University professor claims DUP ‘self-harming’ Northern Ireland

A university professor has accused the Democratic Unionist Party of “running around Europe” attempting to self-harm Northern Ireland.

Colin Harvey, professor of human rights law at Queen’s University Belfast School of Law, also called for the British Government to ensure the rights of people living in Northern Ireland are enshrined before the UK leaves the EU.

“There is a lack of clarity and certainty. We need rights codified and enshrined in law,” he said.

“We do not need warm words about the Common Travel Area. We need it written down and formalised.”

The professor was speaking at the Beyond Brexit event in Belfast which examined what Northern Ireland would look like post-Brexit.

He said: “We acknowledge the special arrangements in the Withdrawal Agreement and the majority of people here want to see the (backstop) protocol as a medicating factor for the terrible situation we are in.

“We are beyond the stage of warm words. There are things the British Government can do – get on and do it.

“We are being told that we cannot talk about the Good Friday Agreement mechanism for permanently getting rid of the hard border on this island.

“We will not be seeking permission from anyone to talk about the unity of our country.”

Professor Harvey also defended the event’s organisers for not inviting Unionists to speak at the conference at Belfast’s Waterfront Hall.

“Let me absolutely clear, we apologise to no-one for being here today and having the conversation about the rights of Irish citizens,” he said.

“I make no apology for being with you today.”

The Beyond Brexit gathering in Belfast is the latest initiative by Ireland’s Future – a collective of Irish citizens living in the region seeking to highlight the potential impact of Brexit on their rights and livelihoods.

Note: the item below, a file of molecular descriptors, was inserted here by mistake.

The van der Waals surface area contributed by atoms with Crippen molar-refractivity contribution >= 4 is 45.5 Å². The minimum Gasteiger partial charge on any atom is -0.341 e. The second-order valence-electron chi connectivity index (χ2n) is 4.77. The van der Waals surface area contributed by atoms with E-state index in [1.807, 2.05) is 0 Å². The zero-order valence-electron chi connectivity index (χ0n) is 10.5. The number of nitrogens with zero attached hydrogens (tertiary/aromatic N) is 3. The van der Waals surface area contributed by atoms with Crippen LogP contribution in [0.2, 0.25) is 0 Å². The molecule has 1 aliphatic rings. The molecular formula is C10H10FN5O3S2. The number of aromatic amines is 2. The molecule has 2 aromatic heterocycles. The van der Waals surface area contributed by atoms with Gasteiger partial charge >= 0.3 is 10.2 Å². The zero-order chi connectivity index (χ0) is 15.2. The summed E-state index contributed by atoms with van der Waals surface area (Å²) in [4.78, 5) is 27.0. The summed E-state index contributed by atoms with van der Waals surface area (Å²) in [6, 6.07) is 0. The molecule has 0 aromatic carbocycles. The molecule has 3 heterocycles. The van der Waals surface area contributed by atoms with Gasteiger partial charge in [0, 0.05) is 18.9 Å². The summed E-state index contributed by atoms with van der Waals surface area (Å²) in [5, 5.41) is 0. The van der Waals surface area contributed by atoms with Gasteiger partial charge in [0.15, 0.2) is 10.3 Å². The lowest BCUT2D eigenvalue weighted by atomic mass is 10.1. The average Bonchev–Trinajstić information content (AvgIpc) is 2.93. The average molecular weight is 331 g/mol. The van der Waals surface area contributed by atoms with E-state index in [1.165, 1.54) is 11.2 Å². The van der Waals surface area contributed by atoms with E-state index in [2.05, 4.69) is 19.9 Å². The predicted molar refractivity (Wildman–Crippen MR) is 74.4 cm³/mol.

The prospect of united Ireland is reasonable.

Political commentator Brian Feeney told the audience that Irish citizens living in Northern Ireland have been “left behind” by the Government.

Mr Feeney, who was one of a number of panellists speaking at the event, also accused the British Government of being in contravention of the Good Friday Agreement.

He explained: “Their default position is: if you are living in the North, you are a British citizen and there is nothing you can do about it.

“They say an international treaty has no constitutional position in Her Majesty Government’s law.

“We hear all these promises (from the Irish government), we are told: ‘You won’t be left behind, we are totally committed to this’ – warm words. That’s all we get.”

Journalist Paul Gosling said that he has been left “appalled” by people in England who he claimed “do not care about the border”.

“The rise of English nationalism is what drove Brexit. It represents a challenge and a threat to democracy,” he added.

He also said he could not support a border poll at the present time.

“We have to think and plan. We could have a defeat in the South which could put us back many years,” he continued.

“The prospect of united Ireland is reasonable.”

- Press Association

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